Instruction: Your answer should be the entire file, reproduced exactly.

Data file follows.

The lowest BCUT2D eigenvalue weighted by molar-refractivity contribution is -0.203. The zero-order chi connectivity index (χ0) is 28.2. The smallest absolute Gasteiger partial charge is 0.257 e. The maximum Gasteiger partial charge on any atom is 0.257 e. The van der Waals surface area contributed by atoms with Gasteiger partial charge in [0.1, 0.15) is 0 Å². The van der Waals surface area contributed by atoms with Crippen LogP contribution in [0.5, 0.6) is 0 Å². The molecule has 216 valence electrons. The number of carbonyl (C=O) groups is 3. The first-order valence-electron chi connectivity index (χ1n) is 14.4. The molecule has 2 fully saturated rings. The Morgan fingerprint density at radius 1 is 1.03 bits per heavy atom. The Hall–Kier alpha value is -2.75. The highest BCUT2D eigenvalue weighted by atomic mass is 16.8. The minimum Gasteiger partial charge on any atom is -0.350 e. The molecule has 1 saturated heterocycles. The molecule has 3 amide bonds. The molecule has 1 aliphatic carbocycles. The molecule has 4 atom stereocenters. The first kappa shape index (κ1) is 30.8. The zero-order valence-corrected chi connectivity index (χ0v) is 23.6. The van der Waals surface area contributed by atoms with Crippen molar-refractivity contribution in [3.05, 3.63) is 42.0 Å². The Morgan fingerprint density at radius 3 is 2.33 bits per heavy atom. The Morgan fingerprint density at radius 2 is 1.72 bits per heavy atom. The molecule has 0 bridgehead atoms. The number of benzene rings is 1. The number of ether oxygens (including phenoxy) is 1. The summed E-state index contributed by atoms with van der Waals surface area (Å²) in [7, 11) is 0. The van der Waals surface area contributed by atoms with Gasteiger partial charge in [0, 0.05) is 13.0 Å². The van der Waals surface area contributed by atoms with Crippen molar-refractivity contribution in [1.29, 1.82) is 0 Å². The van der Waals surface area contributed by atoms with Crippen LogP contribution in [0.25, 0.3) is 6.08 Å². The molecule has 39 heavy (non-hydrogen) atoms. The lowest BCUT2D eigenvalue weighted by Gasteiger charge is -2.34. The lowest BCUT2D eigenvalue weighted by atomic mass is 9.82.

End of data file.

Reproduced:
The lowest BCUT2D eigenvalue weighted by molar-refractivity contribution is -0.203. The zero-order chi connectivity index (χ0) is 28.2. The smallest absolute Gasteiger partial charge is 0.257 e. The maximum Gasteiger partial charge on any atom is 0.257 e. The van der Waals surface area contributed by atoms with Gasteiger partial charge in [0.1, 0.15) is 0 Å². The van der Waals surface area contributed by atoms with Crippen LogP contribution in [0.5, 0.6) is 0 Å². The molecule has 216 valence electrons. The number of carbonyl (C=O) groups is 3. The first-order valence-electron chi connectivity index (χ1n) is 14.4. The molecule has 2 fully saturated rings. The Morgan fingerprint density at radius 1 is 1.03 bits per heavy atom. The Hall–Kier alpha value is -2.75. The highest BCUT2D eigenvalue weighted by atomic mass is 16.8. The minimum Gasteiger partial charge on any atom is -0.350 e. The molecule has 1 saturated heterocycles. The molecule has 3 amide bonds. The molecule has 1 aliphatic carbocycles. The molecule has 4 atom stereocenters. The first kappa shape index (κ1) is 30.8. The zero-order valence-corrected chi connectivity index (χ0v) is 23.6. The van der Waals surface area contributed by atoms with Crippen molar-refractivity contribution in [3.05, 3.63) is 42.0 Å². The Morgan fingerprint density at radius 3 is 2.33 bits per heavy atom. The Morgan fingerprint density at radius 2 is 1.72 bits per heavy atom. The molecule has 0 bridgehead atoms. The number of benzene rings is 1. The number of ether oxygens (including phenoxy) is 1. The summed E-state index contributed by atoms with van der Waals surface area (Å²) in [7, 11) is 0. The van der Waals surface area contributed by atoms with Gasteiger partial charge in [0, 0.05) is 13.0 Å². The van der Waals surface area contributed by atoms with Crippen molar-refractivity contribution in [1.29, 1.82) is 0 Å². The van der Waals surface area contributed by atoms with Crippen LogP contribution in [0.25, 0.3) is 6.08 Å². The molecule has 39 heavy (non-hydrogen) atoms. The lowest BCUT2D eigenvalue weighted by Gasteiger charge is -2.34. The lowest BCUT2D eigenvalue weighted by atomic mass is 9.82.